When the Shelby County Criminal Justice Center opened in 1981, the building that housed the jail, courts, and police services was so state-of-the-art, it was dubbed the "Glamour Slammer."
But 30 years of wear and tear have robbed the glitz from 201 Poplar. That's why the Shelby County Public Defender's Office sought the services of a local artist to help redesign the space inside the criminal-justice complex using free, gently used office furniture.
"Cramped, crowded, and getting worse, 30 years of trying to keep pace with the exponential growth of the criminal-justice system had taken a toll," said Shelby County chief public defender Stephen Bush. "Boxes were stacked everywhere, and people were working in space that was uncomfortable and inefficient."
But Bush didn't want to spend taxpayer dollars on the redesign, so he turned to Carol DeForest, a local artist who specializes in helping people remake homes and offices without breaking the bank.
"It's about trying to be greener by reusing things that are still quite good," DeForest said. "Furniture may only need to be recovered or a room may simply need different curtains. It may be as simple as reframing the art or pulling out [decorative] stuff they have stashed."
For the public defender's office makeover, DeForest scoured the county's surplus warehouse, where discarded government office equipment is stored for auctions.
DeForest was able to choose any furniture in the warehouse for no charge since she was reusing it in a county government office. Among the finds there were a set of wooden, captain-style chairs for the law library, some desks, a steel table, and a 1960s settee.
"With guidance from Ms. DeForest, we have streamlined the entire office without spending a nickel on new stuff," Bush said.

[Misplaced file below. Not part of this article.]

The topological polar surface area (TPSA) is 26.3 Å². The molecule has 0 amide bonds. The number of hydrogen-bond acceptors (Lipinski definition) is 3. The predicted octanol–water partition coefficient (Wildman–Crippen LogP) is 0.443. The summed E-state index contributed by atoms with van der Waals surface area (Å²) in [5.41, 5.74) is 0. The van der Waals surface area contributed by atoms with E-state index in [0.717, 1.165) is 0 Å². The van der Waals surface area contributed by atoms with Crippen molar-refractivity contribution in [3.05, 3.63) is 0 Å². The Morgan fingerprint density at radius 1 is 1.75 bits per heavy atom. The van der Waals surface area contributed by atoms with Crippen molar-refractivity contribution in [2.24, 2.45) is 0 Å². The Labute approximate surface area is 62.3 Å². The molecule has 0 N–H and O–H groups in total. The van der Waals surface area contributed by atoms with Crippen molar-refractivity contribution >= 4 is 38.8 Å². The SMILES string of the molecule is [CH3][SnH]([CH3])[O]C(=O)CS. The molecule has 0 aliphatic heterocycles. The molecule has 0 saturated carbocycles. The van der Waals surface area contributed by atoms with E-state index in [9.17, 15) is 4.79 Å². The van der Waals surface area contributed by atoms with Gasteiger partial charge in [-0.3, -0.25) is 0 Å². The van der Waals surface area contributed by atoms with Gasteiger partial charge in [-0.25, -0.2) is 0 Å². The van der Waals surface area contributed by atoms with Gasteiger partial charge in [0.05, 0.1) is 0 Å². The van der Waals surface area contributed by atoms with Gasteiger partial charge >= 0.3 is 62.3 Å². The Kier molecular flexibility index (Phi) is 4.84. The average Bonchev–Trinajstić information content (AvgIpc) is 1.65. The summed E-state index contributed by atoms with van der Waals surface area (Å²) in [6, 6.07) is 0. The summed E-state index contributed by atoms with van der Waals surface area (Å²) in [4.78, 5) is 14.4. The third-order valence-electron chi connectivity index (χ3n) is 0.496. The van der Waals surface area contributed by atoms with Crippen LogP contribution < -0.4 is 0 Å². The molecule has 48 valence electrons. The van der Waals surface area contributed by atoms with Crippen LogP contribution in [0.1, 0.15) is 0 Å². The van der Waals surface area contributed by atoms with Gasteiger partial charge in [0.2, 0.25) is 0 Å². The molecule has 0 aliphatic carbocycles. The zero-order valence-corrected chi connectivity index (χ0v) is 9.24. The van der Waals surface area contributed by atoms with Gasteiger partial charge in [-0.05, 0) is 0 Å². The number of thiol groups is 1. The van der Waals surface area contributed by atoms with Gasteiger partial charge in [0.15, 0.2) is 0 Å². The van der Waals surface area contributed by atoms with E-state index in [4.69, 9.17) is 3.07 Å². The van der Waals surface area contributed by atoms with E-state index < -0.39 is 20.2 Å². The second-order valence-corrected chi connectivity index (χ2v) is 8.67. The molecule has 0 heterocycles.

Besides replacing furniture, DeForest also helped the staff reorganize and file paperwork. Before the makeover, boxes of old case files lined hallways, cramping the already-small quarters in the public defender's office. But now those files have either been discarded or placed into filing cabinets recovered from the warehouse.
"When I first got here, it looked like the war of social justice had been waged," DeForest said. "The spaces had been so used that the clients weren't certain this was a real law office."
The walls also got a fresh coat of off-white paint, which covered the retro bright orange 1980s paint job. Bush said attorneys and support staff came in on their nights off and weekends to paint the office.
Besides remaking the office's common areas, DeForest also redid the offices of four attorneys who were nominated by their peers for individual office makeovers.
One of those nominated was assistant public defender Eric Elms. "I had files coming out of my ears," Elms said. "I really hadn't had time to focus on design or appearance. But we hung my framed diplomas and downsized my desk. It's not cramped anymore."
Bush said the entire office makeover has boosted staff morale, and some attorneys have begun organizing their personal offices on their own. "It impressed me how the staff has become very enthused with the process," Bush said. "You know those TV shows where people get makeovers in their home? That's taken root within the office."